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Back in 2012, a group of 200 fast-food workers in New York City walked off the job to demand a $15 minimum wage and a union. Their protest seeded what has become known as the “Fight for 15” movement, which has spent the last decade working to raise the minimum wage across the country.

Now in its 10th anniversary year, this movement will see record success in 2022 as 25 states and 56 local jurisdictions increase wage floors for workers, according to a report from the National Employment Law Project released at the end of last month.

Twenty-one of those states raised wages on New Years Day, along with 35 cities and counties. The remaining increases will take effect later in the year, and the majority of these wage hikes will reach or exceed $15 per hour for some or all employers.

“Since the first Fight for $15 protest in 2012, the movement has grown tremendously, accelerated by the pandemic’s exposure of stark inequities and hazardous work conditions,” Rebecca Dixon, the executive director of NELP, said in a December statement. “Underpaid workers, especially Black and brown workers, have been mobilizing to demand higher wages, safer workplace conditions, and dignified jobs—and they’re succeeding.”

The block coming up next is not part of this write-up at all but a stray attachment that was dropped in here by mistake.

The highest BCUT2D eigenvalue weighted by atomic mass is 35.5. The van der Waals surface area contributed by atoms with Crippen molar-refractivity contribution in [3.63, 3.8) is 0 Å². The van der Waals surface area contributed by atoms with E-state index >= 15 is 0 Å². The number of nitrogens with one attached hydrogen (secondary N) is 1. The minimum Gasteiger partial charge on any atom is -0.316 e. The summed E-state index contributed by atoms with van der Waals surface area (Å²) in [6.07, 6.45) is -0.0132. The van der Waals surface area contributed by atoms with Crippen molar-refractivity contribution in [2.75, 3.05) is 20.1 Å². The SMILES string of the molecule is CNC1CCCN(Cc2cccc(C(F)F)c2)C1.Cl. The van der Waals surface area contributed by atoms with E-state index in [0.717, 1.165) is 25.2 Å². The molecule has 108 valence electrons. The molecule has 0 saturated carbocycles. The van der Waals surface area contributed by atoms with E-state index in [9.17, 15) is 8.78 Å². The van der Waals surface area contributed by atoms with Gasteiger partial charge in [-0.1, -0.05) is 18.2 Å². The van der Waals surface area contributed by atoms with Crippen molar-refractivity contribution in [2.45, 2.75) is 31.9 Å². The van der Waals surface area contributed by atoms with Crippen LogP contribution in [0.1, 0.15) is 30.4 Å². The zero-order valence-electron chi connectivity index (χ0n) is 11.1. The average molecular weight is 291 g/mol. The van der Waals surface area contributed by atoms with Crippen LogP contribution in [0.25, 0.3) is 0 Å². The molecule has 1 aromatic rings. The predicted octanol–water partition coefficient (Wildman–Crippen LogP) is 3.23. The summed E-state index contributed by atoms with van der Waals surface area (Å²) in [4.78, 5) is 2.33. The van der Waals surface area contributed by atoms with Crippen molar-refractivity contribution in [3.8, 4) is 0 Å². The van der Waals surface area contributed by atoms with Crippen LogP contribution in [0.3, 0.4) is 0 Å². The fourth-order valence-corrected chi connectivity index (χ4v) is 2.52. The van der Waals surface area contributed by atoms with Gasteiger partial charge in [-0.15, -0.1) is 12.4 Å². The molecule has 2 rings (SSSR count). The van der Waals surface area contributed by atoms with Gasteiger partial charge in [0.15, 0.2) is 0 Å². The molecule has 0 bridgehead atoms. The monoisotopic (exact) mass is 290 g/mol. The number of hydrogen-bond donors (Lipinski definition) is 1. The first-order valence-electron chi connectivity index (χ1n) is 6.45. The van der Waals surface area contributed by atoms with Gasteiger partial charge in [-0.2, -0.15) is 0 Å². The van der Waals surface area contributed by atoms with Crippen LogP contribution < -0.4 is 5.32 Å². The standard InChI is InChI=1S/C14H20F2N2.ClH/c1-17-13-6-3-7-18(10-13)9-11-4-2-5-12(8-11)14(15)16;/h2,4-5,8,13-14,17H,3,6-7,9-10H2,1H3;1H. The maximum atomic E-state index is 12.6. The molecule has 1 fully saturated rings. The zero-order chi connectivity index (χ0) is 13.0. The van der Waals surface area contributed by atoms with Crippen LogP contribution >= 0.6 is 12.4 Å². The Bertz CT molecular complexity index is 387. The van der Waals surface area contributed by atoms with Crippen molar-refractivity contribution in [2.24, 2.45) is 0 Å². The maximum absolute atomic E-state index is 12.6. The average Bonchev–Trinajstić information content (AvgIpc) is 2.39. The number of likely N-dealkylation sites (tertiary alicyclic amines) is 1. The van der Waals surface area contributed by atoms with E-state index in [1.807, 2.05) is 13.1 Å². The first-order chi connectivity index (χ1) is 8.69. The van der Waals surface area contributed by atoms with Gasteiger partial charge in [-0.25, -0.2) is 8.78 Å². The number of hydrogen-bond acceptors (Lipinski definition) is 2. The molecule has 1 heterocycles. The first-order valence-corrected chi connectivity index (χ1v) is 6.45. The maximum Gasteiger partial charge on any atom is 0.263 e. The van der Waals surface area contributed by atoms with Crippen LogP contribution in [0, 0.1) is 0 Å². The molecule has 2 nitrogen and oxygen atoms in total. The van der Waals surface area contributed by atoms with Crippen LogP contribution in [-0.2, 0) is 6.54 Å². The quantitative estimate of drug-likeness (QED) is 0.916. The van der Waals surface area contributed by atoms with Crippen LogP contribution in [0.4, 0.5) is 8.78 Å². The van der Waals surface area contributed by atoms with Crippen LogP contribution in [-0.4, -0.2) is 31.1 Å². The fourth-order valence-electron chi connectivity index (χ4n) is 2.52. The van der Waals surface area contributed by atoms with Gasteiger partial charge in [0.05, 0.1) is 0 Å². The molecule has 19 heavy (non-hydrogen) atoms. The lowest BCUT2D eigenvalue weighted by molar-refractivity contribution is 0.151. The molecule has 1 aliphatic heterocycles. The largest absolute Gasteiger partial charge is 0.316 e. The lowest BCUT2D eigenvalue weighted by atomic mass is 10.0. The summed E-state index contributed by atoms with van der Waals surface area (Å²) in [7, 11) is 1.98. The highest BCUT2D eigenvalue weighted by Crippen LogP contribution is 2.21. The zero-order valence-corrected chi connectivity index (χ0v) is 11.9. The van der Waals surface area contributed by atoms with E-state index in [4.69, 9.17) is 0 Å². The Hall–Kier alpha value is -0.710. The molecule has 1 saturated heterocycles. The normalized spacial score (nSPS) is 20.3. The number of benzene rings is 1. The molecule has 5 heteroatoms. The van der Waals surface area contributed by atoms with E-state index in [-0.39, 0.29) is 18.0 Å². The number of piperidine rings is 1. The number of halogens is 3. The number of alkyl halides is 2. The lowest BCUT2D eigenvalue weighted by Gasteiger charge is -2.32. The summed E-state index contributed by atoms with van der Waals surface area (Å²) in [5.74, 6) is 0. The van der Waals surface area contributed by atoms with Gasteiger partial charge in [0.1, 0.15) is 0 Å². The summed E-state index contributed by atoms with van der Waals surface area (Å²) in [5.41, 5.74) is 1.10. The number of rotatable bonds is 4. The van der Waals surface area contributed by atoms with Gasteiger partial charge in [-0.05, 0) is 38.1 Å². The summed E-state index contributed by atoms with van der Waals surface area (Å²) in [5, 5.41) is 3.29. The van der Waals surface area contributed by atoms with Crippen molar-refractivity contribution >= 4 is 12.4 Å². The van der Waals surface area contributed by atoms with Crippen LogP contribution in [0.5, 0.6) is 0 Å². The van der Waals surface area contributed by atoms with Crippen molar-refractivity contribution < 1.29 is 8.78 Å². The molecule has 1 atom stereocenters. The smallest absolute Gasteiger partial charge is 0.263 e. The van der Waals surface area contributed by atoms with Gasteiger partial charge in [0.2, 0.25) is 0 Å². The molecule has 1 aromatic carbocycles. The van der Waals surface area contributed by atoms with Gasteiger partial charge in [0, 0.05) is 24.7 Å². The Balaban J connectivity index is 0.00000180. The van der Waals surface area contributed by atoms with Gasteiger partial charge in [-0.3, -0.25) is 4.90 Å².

For many years, some politicians and the business lobby framed the push for a $15 minimum wage as a long-shot and an economy-hurting proposition. By requiring higher wages, the argument went, policy makers would force businesses with slim profit margins to lay off workers, essentially eliminating wages for some in order to raise them for others.

But as the pandemic made a number of frontline low-wage jobs particularly unappealing—from retail to grocery stores to restaurants—many employers in those industries have begun to offer higher wages, suggesting that “despite previous claims about the unaffordability of higher wages, many employers have always been able to pay more but chose not to do so,” note the NELP report’s authors.

Now this change has become permanent in broad swathes of the country. In his 2020 campaign for the presidency, Joe Biden also promised to raise the federal minimum wage to $15—a move that would push pay up in the 20 states that refuse to raise wages above this federal floor, which currently stands at $7.25 per hour. Democrats included the $15 change in early versions of Biden’s stimulus bill last year, but it was removed from that legislation in order to garner enough Senate votes for passage, and the effort is now stalled at the federal level. The administration did, however, increase minimum hourly pay for federal contractors nationwide to $15 with an executive order this past April, and the change went into effect in November.

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